Wednesday, April 6, 2016

New Study Considers Combining Livestock And Forestry

A Paul Smith’s College professor and his student landed a new peer-reviewed journal article in the international scientific journal Agroforestry Systems.

Joseph Orefice, professor of forestry, and Leanne Ketner, a senior majoring in integrative studies at Paul Smith’s, investigated the use of silvopasture on farms in the Northeastern United States. The practice, which had never been documented in the region before, integrates livestock and trees within the same pasture, providing shelter and forage for the livestock while maximizing the use of the trees as productive and healthy crops.

To conduct the research, Orefice and Ketner investigated the structure, management and purpose of silvopastures in New York State and New England through a series of interviews and inventories of 20 different farms. They focused only on farms that produced trees as crops and raised livestock on the same land.

Most of the farmers interviewed said that their livestock received more shelter and had more grass to eat during droughts. On these same lands, farmers were able to harvest timber, firewood, fruit, nuts and maple sugar from the very same trees that provided benefits to livestock. However, the research also identified areas in need of better management, such as the long-term keeping of pigs in wooded areas, which is not a silvopasture practice.

John Caroll and Drew Conroy, Orefice’s colleagues from the University of New Hampshire, were coauthors on the study. They received financial support from the Northeastern States Research Cooperative.

To read the full journal article, click here.

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4 Responses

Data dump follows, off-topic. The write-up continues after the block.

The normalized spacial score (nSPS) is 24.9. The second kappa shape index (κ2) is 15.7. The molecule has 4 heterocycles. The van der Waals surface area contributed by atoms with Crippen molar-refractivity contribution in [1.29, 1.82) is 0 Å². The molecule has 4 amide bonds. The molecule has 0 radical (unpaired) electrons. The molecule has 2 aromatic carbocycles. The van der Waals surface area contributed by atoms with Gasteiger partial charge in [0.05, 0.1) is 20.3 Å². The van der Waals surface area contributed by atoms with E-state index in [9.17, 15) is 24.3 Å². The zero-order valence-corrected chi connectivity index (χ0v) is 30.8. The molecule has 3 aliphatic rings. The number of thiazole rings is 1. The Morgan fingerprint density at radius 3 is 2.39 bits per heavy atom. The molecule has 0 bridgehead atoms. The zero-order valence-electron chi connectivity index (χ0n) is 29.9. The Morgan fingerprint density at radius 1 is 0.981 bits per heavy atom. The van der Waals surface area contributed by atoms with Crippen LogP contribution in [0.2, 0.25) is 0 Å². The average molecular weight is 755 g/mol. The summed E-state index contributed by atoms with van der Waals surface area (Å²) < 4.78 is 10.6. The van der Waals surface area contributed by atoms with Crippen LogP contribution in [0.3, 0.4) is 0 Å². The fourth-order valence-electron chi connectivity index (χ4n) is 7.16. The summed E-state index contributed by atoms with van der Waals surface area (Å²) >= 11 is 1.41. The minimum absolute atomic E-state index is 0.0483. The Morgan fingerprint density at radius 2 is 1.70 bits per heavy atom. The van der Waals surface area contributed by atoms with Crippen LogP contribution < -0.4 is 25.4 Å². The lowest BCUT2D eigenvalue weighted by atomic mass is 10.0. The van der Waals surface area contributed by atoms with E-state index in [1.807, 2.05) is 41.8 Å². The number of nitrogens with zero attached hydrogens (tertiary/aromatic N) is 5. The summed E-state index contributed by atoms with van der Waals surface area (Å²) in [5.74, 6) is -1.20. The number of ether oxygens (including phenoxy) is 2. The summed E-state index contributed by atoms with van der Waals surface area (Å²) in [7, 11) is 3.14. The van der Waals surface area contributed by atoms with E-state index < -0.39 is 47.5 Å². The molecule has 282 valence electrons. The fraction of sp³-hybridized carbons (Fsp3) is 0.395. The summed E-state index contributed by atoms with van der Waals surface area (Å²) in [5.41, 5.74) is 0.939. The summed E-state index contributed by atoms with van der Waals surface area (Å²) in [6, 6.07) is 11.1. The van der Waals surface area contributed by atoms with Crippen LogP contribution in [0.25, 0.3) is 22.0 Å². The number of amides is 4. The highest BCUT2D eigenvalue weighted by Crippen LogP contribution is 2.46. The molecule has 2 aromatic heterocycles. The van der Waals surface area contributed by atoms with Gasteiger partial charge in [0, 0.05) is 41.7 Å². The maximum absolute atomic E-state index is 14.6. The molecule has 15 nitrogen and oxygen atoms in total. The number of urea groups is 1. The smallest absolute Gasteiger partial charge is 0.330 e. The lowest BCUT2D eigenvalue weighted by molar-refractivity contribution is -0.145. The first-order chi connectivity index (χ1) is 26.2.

1. Markms says:

    This is termed new?????

    • Paul says:

      Replace the term “livestock” with “wild game” and it sound like my hunting club? Wild animals have evolved to live sustainably in that type of environment. Just eat deer they are better for you anyway.

  2. Paul says:

    Good idea & worth developing but with one warning: be sure to attach to the live stock safety orange, especially during hunting season.

  3. Mark says:

    I was employed for years as a resource manager for the U.S. Forest Service in New Mexico and California, where livestock is common on grazing allotments, including forests and wilderness areas, on federal lands. I will say I would be extremely cautious with this idea. The amount of damage livestock do to water, soil, spreading invasive species through manure, sensitive plant and animal communities and other resources can be very extensive. Livestock change the very nature of a forest. I understand this study and proposal is for private lands, but damage to water, soil and plants and animals impacts more than just the land owner. Before approving such a plan I would strongly encourage any landowner considering it to look at how this practice has affected areas in the west. Of course this all depends on the land owner’s management objective, but there could be serious unforeseen consequences you would want to consider.

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